“Our predecessors did the best they could, but they did not have our superior knowledge of restoration science and technique, so they did more harm than good to the objects they treated.” This left-handed excuse for the irresponsibility of one’s colleagues in the past is a mantra of the profession of art restorer. Without challenging the desirability of some restoration, Schwartz takes objection to the pretence that it does not harm art objects and to the faulty logic of the excuse.
The following reports from the most recent issues of two very different periodicals, a Turkish glossy and a Dutch civil-service newsletter, bring the same disquieting message. Not as shocking, perhaps, as An inconvenient truth, but for art collectors worse, because it lays the responsibility for fateful decisions irrevocably at their feet. The message? Art restoration is full of unsuspected risk.
From Cornucopia: Turkey for connoisseurs, which must be the best magazine of its sort I have ever seen, the following passage from an article by the architectural historian Robert Ousterhout on the restoration of the Zeyrek Mosque in Istanbul: “The most difficult part of our restoration was undoing the previous restoration… At the Zeyrek Camii, the restoration of 1966 had replaced the lead sheeting with a faux-lead roof of reinforced concrete, with a regular system of ridges to imitate the folded joints. Not surprisingly, it cracked and leaked and caused a great deal of damage.”
While the roof of the Zeyrek Camii was doing its cracking and leaking, in Arnhem, on the other end of Europe, an acrylic painting on paper was deteriorating in its own dry way. What followed is described in the newsletter (Nieuwsbrief ICN) of the Netherlands Institute for Cultural Heritage: “A large acrylic painting on paper was treated locally with hydrogen peroxide to remove stains. The choice of hydrogen peroxide and the manner of applying it were based on good experiences over a long period of time. Three months later the owner called: in the treated areas a million brown spots had appeared that seemed to be growing darker and darker.”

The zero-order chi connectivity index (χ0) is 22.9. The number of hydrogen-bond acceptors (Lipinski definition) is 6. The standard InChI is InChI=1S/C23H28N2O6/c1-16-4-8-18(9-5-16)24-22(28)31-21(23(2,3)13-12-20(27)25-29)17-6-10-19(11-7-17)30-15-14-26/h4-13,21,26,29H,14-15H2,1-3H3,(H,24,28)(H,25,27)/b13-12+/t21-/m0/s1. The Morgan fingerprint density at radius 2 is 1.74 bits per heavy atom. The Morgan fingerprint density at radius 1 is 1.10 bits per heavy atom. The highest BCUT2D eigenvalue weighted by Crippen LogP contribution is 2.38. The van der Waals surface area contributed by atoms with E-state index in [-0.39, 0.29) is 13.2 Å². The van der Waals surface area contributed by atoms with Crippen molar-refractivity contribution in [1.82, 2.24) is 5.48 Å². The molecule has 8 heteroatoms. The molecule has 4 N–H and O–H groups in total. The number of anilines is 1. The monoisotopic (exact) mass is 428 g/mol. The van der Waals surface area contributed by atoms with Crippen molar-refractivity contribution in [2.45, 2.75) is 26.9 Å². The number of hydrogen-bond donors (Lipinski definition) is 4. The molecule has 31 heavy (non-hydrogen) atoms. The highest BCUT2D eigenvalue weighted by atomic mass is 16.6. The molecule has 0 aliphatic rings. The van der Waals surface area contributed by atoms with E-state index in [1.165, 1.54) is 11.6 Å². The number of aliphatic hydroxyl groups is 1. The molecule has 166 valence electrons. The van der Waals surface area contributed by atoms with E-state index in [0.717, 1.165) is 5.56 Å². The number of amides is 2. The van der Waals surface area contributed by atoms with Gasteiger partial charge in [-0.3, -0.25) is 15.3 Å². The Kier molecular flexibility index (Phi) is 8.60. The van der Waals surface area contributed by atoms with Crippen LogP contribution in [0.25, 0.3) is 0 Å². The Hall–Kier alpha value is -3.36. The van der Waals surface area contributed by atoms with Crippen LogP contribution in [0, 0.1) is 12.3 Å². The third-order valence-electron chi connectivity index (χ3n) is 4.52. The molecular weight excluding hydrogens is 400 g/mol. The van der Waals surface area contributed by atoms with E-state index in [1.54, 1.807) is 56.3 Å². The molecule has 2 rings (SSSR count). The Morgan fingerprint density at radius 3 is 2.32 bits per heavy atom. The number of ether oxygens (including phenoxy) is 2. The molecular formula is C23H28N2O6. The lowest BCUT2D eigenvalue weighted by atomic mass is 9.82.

The only unusual thing about these reports is that they concern very recent restorations. Otherwise, they are a disturbingly standard staple of restoration reports. “Our predecessors did the best they could with the knowledge available to them at the time. They were perfectly conscientious, but since they did not have our advanced knowledge their intervention caused more harm than good.” Conservation scientists or restorers or curators or museum directors who write sentences such as the preceding are in fact not being as conscientious as they should be. They should realize that they are merely stepping into the shoes of those relatively ignorant predecessors. The truth is that there is no way of knowing whether a restoration will lead to unintended consequences.
For decades, the American art historian James Beck has been railing against the false pretences attending art restoration. He has powerful arguments. For example, practitioners of restoration have raised the principle of “reversibility” to sacrosanct status. If the procedures followed by the restorer can be undone at a later date, it is said, then even present-day ignorance is no reason not to perform a restoration. Beck points out with incontrovertible logic that reversibility “is only applicable to the second stage of the normal restorative process: the stage following the repairs and cleaning of the surface. The actions taken during this first stage are never reversible, since they all involve the process of (permanent) removal of certain materials or substances.” (See www.artwatchinternational.org.)